Colorado's hearty embrace of a 25 percent marijuana tax this week could prove a turning point for legalization backers. They've long argued that weed should come out of the black market and contribute to tax coffers instead of prison populations.
But it's far too soon to say how much revenue the marijuana taxes in Colorado and Washington will actually produce when retail sales begin next year.
A tax windfall in the two states could win over skeptical states that may be interested in pot legalization but wonder about costs of regulation. On the other hand, if many pot smokers in Colorado and Washington stay in the black market to avoid taxes, supporters could lose a major plank of their longstanding argument that legalization will take money from criminal cartels and benefit government programs.
"It's a crucial question," said Sam Kamin, a University of Denver law professor who served on a panel that helped write Colorado's marijuana regulations. "There's this premise that marijuana legalization can be a net-net win, spending less money putting people in prison and seeing a tax benefit from the sale of marijuana. Voters are going to expect to see both."
Colorado's vote Tuesday showed it wants the benefits, even in a tax-adverse state that typically rejects proposed taxes. The pot tax question — on an excise and special sales tax that could add more than 25 percent to the sales price of weed — passed by nearly 2-to-1.
That margin was much broader that Colorado's legalization vote itself in 2012. Many who opposed legalization then supported the taxes this time around. Last year's legalization measure also called for tax revenues for the state.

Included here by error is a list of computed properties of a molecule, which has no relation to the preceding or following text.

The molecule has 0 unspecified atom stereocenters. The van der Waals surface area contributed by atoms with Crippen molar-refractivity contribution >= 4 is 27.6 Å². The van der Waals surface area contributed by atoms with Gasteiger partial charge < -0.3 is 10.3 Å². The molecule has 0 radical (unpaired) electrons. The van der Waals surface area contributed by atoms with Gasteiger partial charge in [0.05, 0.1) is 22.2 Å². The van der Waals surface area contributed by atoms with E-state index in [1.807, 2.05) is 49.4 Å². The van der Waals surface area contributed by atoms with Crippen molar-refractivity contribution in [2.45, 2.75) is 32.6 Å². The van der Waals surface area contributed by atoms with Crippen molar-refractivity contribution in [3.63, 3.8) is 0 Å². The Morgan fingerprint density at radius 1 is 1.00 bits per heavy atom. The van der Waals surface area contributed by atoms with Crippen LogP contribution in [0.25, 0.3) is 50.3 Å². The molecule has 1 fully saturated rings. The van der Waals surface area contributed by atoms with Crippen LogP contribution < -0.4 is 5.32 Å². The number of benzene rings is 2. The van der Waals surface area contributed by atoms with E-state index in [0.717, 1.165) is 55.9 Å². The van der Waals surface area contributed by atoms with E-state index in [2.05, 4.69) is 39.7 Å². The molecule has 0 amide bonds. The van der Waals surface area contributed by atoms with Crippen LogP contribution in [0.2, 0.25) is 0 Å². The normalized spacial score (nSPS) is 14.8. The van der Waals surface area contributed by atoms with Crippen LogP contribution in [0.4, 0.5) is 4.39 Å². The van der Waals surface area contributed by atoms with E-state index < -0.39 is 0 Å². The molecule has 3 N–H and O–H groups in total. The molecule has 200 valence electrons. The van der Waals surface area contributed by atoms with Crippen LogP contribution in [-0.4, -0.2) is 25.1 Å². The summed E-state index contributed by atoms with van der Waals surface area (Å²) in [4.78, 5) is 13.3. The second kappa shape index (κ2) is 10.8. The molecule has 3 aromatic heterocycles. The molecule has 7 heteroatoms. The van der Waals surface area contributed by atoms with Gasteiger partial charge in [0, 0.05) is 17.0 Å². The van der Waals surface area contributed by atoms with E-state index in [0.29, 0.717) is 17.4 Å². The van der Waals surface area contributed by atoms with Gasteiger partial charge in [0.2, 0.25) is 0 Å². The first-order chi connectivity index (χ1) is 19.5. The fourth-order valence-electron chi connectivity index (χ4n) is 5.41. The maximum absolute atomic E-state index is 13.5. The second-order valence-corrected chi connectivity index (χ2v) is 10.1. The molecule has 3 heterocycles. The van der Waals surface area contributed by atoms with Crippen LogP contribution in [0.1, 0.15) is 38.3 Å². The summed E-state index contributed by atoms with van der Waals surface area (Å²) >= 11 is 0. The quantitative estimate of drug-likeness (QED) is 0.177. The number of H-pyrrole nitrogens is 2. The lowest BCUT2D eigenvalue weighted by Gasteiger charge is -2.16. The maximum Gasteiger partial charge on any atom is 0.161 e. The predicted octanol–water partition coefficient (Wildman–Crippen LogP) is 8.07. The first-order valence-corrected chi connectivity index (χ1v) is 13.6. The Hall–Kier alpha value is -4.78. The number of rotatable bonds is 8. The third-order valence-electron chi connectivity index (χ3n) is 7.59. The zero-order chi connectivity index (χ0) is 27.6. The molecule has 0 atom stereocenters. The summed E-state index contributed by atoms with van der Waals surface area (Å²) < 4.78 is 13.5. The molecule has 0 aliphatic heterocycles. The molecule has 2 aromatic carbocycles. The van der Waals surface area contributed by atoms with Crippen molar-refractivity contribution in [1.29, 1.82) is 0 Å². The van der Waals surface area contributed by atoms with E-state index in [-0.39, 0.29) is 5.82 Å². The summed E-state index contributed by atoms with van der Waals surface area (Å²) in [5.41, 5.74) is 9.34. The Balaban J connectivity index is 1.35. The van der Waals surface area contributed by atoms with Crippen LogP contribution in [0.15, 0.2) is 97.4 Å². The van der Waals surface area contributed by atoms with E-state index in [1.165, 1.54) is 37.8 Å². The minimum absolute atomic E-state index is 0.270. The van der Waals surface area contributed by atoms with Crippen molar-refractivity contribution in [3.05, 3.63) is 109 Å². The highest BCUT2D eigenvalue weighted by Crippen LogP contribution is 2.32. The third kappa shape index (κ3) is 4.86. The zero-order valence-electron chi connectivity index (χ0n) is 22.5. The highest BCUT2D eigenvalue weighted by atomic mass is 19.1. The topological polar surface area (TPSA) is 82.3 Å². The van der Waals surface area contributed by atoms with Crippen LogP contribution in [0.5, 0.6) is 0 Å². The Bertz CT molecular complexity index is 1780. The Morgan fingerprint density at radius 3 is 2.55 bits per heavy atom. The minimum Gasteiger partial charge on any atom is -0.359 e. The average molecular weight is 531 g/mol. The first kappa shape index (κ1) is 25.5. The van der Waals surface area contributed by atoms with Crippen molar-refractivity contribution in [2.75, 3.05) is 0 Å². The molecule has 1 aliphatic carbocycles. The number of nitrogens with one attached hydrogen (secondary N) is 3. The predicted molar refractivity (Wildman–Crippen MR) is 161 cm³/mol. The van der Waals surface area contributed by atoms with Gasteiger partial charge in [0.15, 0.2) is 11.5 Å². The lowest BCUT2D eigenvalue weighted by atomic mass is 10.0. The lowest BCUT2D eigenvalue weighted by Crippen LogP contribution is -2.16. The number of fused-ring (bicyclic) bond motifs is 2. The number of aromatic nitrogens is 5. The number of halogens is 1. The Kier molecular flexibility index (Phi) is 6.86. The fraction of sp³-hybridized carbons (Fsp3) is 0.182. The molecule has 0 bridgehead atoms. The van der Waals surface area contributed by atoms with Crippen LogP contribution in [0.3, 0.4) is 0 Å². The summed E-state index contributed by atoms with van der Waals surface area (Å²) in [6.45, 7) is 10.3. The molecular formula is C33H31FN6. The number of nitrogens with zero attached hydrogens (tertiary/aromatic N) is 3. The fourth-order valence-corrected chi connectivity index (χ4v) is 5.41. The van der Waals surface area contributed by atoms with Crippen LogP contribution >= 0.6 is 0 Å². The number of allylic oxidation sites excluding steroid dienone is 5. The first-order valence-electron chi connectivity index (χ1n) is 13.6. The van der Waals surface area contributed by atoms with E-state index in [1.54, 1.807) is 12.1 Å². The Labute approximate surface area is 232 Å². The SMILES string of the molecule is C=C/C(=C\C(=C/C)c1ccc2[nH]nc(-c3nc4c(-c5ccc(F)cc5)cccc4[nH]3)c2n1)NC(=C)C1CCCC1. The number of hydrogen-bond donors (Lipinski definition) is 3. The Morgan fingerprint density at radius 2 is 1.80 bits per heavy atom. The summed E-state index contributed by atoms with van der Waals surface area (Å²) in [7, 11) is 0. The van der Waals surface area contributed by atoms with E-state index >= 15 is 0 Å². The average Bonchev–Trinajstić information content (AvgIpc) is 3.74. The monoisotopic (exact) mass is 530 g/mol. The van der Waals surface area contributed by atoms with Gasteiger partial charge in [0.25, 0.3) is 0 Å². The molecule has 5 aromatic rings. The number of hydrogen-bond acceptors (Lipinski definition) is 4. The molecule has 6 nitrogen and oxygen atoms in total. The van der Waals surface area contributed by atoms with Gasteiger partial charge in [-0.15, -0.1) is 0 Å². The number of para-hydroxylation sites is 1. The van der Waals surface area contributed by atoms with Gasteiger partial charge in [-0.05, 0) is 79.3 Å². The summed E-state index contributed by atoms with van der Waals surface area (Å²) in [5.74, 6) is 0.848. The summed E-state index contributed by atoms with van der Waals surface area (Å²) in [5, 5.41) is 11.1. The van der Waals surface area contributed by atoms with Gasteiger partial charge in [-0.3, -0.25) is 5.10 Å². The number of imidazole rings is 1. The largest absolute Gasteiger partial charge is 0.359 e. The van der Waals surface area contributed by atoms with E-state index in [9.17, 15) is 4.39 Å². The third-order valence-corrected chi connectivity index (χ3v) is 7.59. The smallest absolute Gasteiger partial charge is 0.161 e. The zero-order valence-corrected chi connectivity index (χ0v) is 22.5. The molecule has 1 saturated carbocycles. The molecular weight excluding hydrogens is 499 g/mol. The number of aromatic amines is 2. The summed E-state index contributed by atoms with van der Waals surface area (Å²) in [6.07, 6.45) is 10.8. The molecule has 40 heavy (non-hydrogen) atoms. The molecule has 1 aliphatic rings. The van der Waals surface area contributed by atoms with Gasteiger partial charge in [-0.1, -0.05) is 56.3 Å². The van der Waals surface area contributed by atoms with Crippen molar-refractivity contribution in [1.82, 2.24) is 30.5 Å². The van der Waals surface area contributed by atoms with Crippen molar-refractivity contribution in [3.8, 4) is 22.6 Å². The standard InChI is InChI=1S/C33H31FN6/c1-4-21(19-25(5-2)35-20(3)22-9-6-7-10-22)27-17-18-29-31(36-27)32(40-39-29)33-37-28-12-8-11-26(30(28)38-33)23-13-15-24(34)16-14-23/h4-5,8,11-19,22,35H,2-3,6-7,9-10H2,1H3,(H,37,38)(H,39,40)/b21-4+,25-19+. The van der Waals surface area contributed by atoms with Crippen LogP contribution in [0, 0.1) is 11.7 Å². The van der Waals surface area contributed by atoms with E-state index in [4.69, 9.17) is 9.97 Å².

Washington state has already settled its pot taxation scheme, charging 25 percent at three possible transfer points from production to retail sale, plus sales taxes.
It's impossible to say precisely how much revenue the pot taxes will produce. A projection prepared for Colorado voters predicted pot taxes would bring in almost $70 million a year. Of that, $27.5 million would go to school construction, as specified in last year's ballot measure that legalized the drug.
The rest of the money would go toward paying for the regulation of pot shops. Several Colorado municipalities approved additional pot taxes Tuesday, ranging from 3.5 percent in Pueblo County to up to 10 percent in the city of Boulder.
Both Colorado and Washington are taxing pot based on the sales price, unlike alcohol and tobacco, which are taxed by the gallon or by the pack. The price of marijuana varies widely based on potency and quality and is likely to go down once recreational sales are legal.
Based on crowd-sourced estimates of what black-market pot smokers pay, Colorado's state tax rate would add about $50 to a $200 ounce of loose marijuana, roughly the amount that would fit in a sandwich-sized plastic bag. Local taxes could bring the total consumer tax burden near 30 percent, or a total price of $260 an ounce.
Denver approved a 3.5 percent tax Tuesday that could generate $4.5 million a year. The Denver Post has predicted state and city taxes will add $8.59 to a $30 eighth of an ounce of pot.
Colorado saw a lively if small opposition campaign to the pot taxes, mostly legalization backers who argued high taxes would keep smokers in the black market. Colorado, unlike Washington, also allows people to grow pot at home, enabling marijuana users to avoid taxes entirely.
Most of the nascent marijuana industry embraced steep taxes as a path to acceptance.
"Sure, the taxes are a little bit too high. But we've been asking for this for 40 years," said Robert Kane of Colorado Springs. Kane is senior vice president for Endocan Corp., which makes cannabinoid treatments for patients with cancer, HIV and other ailments, as well as hemp-infused cosmetics.
"I'll gladly pay an extra $5 or $10 every time I go to the store to shop in a regulated market and have the money go to my kids' schools," he said. "Let's do this, get the establishment started, show the world we can do this in a responsible way."
ABC News, as reported by Kristen Wyatt of the Associated Press